Professor Tom Ginsburg, Leo Spitz Professor of International Law, Ludwig and Hilde Wolf Research Scholar and Professor of Political Science at the University of Chicago, will give a public talk entitled “Constitutions as Products” on Wednesday 20 February 2013. The lecture will be held at the Askja building, room 132, University of Iceland at 12:00.

Tom Ginsburg focuses on comparative and international law from an interdisciplinary perspective. He holds BA, JD, and PhD degrees from the University of California at Berkeley. One of his books, Judicial Review in New Democracies (Cambridge University Press 2003) won the C. Herman Pritchett Award from the American Political Science Association for best book on law and courts. He has served as a visiting professor at the University of Tokyo, Kyushu University, Seoul National University, the Interdisciplinary Center Herzliya, the University of Pennsylvania, and the University of Trento. He currently co-directs the Comparative Constitutions Project, an effort funded by the National Science Foundation to gather and analyze the constitutions of all independent nation-states since 1789. Before entering law teaching, he served as a legal adviser at the Iran-U.S. Claims Tribunal, The Hague, Netherlands, and consulted with numerous international development agencies and foreign governments on legal and constitutional reform.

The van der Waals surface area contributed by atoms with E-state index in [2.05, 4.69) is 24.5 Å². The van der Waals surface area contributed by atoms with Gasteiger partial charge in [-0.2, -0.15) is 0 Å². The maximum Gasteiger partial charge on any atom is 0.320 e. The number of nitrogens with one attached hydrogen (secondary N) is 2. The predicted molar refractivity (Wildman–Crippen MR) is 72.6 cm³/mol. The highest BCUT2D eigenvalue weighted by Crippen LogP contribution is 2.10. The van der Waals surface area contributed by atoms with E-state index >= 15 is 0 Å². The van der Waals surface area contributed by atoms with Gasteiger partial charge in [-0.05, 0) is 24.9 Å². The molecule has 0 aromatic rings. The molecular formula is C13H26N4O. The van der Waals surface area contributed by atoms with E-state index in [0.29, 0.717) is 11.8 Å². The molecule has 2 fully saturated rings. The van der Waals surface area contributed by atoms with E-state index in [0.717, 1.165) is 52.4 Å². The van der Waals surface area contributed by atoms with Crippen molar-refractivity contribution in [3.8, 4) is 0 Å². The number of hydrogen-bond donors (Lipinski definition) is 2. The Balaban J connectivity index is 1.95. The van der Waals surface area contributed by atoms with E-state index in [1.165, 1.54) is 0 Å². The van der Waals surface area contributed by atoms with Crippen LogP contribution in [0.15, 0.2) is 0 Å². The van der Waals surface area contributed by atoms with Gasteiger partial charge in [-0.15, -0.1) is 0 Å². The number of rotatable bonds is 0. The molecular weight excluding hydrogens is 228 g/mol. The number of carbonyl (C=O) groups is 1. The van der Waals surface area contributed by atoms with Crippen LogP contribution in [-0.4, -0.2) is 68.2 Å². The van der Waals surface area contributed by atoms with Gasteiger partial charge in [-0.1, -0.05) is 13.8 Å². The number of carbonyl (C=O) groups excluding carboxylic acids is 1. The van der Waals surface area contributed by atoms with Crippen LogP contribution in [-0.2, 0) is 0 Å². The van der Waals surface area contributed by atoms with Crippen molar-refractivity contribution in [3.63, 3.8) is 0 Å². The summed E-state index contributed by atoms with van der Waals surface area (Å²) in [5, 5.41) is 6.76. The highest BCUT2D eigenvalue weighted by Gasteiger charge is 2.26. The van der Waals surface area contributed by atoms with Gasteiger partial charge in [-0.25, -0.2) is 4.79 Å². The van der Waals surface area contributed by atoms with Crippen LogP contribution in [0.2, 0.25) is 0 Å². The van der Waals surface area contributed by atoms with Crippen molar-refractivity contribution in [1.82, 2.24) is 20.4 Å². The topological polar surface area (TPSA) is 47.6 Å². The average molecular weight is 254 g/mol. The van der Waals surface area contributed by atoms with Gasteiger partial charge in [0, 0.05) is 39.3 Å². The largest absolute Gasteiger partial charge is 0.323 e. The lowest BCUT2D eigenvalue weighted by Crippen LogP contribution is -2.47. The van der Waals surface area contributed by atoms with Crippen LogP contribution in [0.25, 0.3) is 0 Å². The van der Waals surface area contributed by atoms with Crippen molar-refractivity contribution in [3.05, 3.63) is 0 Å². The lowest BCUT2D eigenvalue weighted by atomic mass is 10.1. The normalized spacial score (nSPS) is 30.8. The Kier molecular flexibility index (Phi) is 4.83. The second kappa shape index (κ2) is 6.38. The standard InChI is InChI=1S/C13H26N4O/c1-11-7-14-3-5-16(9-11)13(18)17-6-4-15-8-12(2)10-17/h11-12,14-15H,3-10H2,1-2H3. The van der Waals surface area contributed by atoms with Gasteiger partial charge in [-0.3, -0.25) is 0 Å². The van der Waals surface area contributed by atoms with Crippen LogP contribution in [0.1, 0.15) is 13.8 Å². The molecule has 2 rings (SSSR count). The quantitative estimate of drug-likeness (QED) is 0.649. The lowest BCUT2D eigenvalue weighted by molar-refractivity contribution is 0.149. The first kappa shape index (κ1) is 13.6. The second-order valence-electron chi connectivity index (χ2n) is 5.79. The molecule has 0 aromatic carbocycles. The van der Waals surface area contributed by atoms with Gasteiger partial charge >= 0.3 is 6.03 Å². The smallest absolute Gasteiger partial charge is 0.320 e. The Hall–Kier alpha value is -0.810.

Summary of Ginsburg‘s Lecture:

Constitutional lawyers tend to study constitutions as sets of legal rules and judicial decisions.  But written constitutions are also products, with different design features:  they can be more or less detailed, innovative, or ambitious; they can be produced in a more or less inclusive manner; and they can have a short-term expiration date or be designed for the long haul. Why do constitutions differ?  Why do some endure while others fail?  Using the tools of social science to study constitutions provides new insight into their origins, contents, and effectiveness.


Ginsburg‘s talk is a follow-up on a lecture series and an international conference, in 2011–2012, on the process of constitution-making, which were sponsored by EDDA – Center of Excellence in cooperation with the School of Advanced Studies in the Social Sciences (EHESS) in Paris, the French Embassy in Iceland and the Icelandic Ministry of the Interior.